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  14. RSVP, The US Supreme court, with a strong majority of conservative justices, ruled that the science is overwhelming and CO2 is a pollutant. If you want to be taken seriously you need to document your objections to the supreme court ruling. Your argument of "I don't think so" is a waste of space. If you cannot document your objections with facts you need to take your anger over to WUWT where they will agree with you. You have spent too much time on this web site to blithely deny the hazards of uncontrolled temperature increase.
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  15. michael sweet #114 It doesnt take facts; just common sense. Labelling CO2 as a pollutant is absurd. Maybe you can explain why refined petrolium products or coal havent received this qualification right from the get go. This would leave all kind of legal space for the combustion of renewable carbon sources, not to mention the peace of mind to breath with a clear conscience.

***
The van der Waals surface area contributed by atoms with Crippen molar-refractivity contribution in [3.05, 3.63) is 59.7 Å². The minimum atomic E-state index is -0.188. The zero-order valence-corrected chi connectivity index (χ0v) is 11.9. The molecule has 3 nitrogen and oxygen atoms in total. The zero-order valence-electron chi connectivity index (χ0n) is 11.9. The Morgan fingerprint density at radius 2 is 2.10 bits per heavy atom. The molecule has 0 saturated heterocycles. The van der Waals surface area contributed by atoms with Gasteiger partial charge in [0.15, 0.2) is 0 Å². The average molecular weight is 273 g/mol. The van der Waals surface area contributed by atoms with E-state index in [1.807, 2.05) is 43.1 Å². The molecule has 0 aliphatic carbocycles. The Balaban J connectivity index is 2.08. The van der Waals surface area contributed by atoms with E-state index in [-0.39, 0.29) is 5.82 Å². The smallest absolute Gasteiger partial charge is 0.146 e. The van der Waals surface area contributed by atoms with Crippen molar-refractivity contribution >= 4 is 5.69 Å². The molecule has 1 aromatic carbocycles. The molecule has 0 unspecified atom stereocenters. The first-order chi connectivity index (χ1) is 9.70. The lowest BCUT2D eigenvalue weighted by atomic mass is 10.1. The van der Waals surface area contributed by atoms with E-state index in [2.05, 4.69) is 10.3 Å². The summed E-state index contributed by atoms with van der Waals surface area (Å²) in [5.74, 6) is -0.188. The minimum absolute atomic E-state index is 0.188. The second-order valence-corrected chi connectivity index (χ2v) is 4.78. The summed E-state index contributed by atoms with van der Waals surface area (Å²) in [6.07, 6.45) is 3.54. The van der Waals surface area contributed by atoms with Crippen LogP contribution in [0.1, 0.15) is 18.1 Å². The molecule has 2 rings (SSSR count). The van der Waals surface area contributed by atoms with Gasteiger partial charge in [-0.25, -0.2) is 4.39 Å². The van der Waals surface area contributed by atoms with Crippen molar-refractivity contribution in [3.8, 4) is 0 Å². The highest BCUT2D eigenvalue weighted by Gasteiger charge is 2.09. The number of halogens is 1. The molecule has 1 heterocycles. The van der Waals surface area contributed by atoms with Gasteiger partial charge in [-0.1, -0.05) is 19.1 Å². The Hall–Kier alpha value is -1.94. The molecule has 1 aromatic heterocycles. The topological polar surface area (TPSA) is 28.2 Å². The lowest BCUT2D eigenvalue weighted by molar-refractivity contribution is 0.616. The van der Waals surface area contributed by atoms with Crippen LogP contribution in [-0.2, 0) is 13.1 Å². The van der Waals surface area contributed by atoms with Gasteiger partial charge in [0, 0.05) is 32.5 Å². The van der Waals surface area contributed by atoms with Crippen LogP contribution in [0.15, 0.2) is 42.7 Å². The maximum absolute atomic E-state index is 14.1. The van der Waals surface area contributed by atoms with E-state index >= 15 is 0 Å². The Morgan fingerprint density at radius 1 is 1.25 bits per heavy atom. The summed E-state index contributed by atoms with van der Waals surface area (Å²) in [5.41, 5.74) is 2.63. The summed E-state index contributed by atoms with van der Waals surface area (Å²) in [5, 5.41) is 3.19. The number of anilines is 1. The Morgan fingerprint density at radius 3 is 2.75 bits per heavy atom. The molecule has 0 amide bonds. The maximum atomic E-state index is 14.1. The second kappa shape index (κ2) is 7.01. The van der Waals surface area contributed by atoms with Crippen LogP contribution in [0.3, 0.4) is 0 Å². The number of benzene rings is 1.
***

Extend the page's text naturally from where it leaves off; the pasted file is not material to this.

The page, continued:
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  16. RSVP, don't you consider the recent Deepwater Horizon oil spill pollution? And what about oil-derived fertilizers flowing in the oceans? Oil, fertilizers, CO2 and whatever, are pollutants if they're in the "wrong" place in sufficient quantities.
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  17. RSVP wrote : "It doesnt take facts; just common sense. Labelling CO2 as a pollutant is absurd. Maybe you can explain why refined petrolium products or coal havent received this qualification right from the get go." So, you're saying that because coal wasn't labelled as a pollutant hundreds of years ago (before the US Supreme Court existed), and because refined petroleum products weren't labelled as pollutants at least a hundred years ago, therefore we can't label anything connected with it as a pollutant now ? Surely not. Perhaps we should still be allowed to disperse raw sewage into rivers, because it wasn't labelled as a pollutant hundreds of years ago ?